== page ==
Tuesday, May 30, 2006

breakfast & dinner

Today's breakfast and dinner were "wa", which stands for Japanese. Whenever you go out with friends and they ask you what you want to eat, they'll usually say, "wa, yo, chu". "Wa" is the shortened version of "washoku" and means as I said, Japanese, "Yo" is the shortened version of "yoshoku" and means Western food (Italian, French, etc.) and "chu" is the short version of "chuuka" and stands for Chinese food.

Well, I got this idea from Blue Lotus' post. What she did was open a can of fish and stick in under the broiler. That's what I did this morning for breakfast. One can of iwashi (sardine) (left) seasoned with shoyu (soy sauce) and one can of sanma (pacific saury) kabayaki (right).

Kabayaki is a style of cooking which is usually associated with eel, you may have heard of unagi kabayaki. The eel, in this case, the saury is split and broiled over charcoals and a thick sweetened soy sauce is used to coat the fish/eel, I guess you could say it is a kind of Japanese "barbecue".

I think I could of left it under the broiler a little longer because the iwashi didn't get very brown or crispy, but the sanma had a very nice roasted flavor, next time I'll know better!

I also made some akamiso-shiru (red soy bean paste soup). There are all kinds of miso all over Japan, the key is to find something you like. It is thought that akamiso speeds up metabolism.

Here's the shoga (ginger) that I mis-ordered. It is so sour! I think it was soaked with the ume (pickled plum).

Our rice is one cup of genmai (brown rice) and one cup of white plus a sprinkle of gokokumai (5-grain rice). I usually pour enough gokokumai to cover the bottom of the measuring cup (the one that comes with the rice cooker). After washing the rice, I just add the gokokumai--unwashed.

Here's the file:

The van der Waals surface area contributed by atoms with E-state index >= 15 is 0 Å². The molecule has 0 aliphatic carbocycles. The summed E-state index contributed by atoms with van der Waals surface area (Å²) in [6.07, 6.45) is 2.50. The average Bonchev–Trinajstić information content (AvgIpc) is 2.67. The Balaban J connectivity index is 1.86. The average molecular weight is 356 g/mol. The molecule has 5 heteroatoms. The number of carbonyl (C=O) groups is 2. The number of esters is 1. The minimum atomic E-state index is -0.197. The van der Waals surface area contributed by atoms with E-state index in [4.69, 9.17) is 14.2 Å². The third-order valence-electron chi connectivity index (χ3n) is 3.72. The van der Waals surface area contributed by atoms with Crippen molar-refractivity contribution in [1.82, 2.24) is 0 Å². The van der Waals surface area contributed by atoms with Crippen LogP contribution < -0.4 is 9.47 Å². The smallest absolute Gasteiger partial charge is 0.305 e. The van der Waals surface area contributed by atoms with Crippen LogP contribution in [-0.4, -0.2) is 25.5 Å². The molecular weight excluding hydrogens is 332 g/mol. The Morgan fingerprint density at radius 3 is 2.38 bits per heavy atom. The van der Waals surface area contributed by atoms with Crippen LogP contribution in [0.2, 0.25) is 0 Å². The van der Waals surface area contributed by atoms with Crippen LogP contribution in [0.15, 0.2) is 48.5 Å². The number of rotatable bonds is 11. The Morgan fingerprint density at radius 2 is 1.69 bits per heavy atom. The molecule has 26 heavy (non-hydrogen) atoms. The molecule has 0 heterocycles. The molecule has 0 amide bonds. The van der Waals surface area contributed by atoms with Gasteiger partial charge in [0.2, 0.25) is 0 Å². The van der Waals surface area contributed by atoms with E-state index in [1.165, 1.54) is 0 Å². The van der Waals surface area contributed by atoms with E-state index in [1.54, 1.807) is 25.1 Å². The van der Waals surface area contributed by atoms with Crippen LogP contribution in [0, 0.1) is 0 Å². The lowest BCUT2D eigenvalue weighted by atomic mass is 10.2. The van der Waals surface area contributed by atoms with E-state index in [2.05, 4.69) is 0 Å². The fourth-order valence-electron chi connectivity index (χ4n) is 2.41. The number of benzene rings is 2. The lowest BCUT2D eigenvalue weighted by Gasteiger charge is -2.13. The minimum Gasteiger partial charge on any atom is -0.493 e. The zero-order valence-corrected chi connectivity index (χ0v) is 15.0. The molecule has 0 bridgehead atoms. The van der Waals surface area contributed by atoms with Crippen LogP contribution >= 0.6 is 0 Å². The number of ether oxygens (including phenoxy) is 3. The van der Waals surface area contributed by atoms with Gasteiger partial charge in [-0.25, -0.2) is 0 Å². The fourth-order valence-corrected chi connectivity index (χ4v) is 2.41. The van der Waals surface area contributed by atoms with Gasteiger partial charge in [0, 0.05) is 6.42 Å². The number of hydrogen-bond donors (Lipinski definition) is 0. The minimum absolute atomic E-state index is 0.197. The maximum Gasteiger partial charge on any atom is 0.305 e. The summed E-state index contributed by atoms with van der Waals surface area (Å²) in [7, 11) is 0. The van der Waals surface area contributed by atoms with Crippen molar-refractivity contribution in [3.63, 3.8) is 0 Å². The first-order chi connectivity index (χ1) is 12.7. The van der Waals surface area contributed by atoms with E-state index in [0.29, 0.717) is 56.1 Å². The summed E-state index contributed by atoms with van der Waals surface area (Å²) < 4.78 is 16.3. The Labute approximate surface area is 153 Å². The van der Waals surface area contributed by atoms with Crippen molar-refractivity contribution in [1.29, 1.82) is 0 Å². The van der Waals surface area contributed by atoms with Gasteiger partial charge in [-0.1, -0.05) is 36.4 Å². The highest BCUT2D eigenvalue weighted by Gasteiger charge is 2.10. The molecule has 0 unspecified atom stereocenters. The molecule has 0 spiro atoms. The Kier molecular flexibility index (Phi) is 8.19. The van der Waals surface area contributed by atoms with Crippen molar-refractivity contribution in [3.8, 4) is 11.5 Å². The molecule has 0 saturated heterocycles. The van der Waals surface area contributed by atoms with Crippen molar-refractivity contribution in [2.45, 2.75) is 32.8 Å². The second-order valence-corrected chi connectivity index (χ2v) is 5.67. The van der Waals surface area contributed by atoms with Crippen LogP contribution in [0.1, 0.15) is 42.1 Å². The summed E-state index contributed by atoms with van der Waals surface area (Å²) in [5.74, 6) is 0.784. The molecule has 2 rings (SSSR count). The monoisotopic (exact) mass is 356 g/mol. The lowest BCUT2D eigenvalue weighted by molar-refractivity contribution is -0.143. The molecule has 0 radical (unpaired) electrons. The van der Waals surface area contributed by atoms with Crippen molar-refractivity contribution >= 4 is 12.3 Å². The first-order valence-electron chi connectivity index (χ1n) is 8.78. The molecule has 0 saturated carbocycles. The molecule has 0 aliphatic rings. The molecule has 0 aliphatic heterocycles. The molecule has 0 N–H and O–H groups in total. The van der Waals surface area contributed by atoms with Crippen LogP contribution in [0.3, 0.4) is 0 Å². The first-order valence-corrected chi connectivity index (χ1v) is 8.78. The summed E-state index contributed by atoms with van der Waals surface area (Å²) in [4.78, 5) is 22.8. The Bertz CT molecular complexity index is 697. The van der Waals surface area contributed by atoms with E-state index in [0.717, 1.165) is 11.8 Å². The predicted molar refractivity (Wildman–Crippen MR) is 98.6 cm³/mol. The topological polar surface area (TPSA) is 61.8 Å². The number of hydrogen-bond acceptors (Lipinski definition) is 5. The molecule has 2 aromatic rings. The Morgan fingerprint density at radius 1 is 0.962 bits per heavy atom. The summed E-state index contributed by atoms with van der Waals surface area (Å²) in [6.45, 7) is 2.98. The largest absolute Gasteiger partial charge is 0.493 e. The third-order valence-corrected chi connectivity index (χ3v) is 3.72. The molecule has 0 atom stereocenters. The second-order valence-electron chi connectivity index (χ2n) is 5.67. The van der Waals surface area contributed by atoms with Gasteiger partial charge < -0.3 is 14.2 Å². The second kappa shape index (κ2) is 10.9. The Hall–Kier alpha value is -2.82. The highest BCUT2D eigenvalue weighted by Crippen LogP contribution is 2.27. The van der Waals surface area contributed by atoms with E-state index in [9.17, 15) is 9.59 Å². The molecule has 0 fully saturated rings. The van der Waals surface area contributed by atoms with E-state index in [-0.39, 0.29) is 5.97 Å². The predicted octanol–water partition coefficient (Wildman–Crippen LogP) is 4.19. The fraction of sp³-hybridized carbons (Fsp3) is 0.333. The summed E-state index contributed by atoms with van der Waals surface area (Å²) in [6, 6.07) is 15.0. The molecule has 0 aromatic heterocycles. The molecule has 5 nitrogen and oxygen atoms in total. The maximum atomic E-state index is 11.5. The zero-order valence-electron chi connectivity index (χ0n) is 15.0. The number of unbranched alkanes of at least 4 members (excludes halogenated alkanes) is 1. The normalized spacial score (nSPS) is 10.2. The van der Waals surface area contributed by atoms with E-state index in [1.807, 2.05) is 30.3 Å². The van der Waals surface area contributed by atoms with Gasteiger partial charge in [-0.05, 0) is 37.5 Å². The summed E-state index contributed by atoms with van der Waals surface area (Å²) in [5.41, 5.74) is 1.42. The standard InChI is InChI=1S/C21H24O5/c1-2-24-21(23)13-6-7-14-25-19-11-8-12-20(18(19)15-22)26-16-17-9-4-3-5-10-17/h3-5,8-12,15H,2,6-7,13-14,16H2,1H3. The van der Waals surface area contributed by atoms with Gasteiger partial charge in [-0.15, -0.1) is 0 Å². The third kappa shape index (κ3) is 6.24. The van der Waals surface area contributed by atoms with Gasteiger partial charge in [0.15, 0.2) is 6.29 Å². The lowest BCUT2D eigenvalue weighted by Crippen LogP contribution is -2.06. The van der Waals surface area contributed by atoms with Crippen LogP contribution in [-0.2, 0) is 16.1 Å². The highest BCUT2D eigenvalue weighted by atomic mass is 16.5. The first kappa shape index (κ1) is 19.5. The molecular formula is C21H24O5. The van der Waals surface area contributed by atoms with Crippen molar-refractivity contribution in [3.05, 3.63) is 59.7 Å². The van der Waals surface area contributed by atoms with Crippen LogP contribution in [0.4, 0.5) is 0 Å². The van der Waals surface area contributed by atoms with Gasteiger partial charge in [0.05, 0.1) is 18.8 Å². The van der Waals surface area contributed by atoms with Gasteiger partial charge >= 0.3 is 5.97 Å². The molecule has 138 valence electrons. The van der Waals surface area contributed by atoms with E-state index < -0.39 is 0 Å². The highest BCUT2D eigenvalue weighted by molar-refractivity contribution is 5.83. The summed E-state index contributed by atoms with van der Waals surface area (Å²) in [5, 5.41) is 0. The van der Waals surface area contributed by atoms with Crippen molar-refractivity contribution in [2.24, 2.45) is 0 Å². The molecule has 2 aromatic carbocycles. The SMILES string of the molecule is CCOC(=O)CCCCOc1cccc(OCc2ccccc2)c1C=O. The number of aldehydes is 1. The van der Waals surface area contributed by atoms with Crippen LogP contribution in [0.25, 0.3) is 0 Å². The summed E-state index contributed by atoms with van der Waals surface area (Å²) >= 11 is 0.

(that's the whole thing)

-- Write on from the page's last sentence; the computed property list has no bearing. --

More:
Some strawberries and sudachi-cha. Sudachi is a type of lime. It is mixed with kombu-cha (kelp tea), kind of an interesting combination of salty and sour.

Since we hardly (didn't) have any veggies with breakfast, I kind of went overboard with them for dinner...

From left to right counter-clockwise: wilted spinach with katsuobushi (shaved dried bonito), kinpira gobo (strips of burdock root and carrots cooked in sesame seed oil, shoyu (soy sauce), mirin (sweet rice wine), sugar and chili pepper), shiokombu (salted and seasoned kelp), ume (pickled plum), konnyaku (devil's tongue jelly seasoned with sesame seed oil, dashi-joyu (soy sauce mixed with stock) and chili pepper), and rice.

Wow, May has flown by and June is just around the corner...


Debi said...

you have quite a few interesting dishes.. how do you know what to combine with what?
Tell me more about the 5 grain rice.. how is that different than the normal rice we eat for dinner?

I would love to have a taste of each of those..

K and S said...

Hi Debi,

I usually get my ideas from what I see in recipe books. But mostly cook what I'd like to eat ;)

5-grain rice is a mixture of amaranth, quinoa, barley, red beans and millet. In Japan, there are also 10-grain and 12-grain mixtures too. These have different grain combinations.

Hope this helped.

Take care!


Anonymous said...

Unagi...mmmmmmhhhh! And kinpira! You know, I've wondered about that. Why is it spelt both kinpira and kimpira? When I was researching on the internet I came up with both versions!

Oh and the warabi! When I tried to search further for names I found a recipe for warabi salad. Geez...so many things that you can find on the internet these days. ;-)

K and S said...

Hi Rowena,

Good question! There are 3 different types of romaji (the use of the alphabet system to phonetically write out Japanese), Hepburn, Kunrei-shiki & Nihon-shiki. Depending on what style the person is using to write something, will depend on how their "Japanese" will look.

I love how the internet broadens my world of knowledge of FOOD and of cultures :)

Take care and hope this helped you.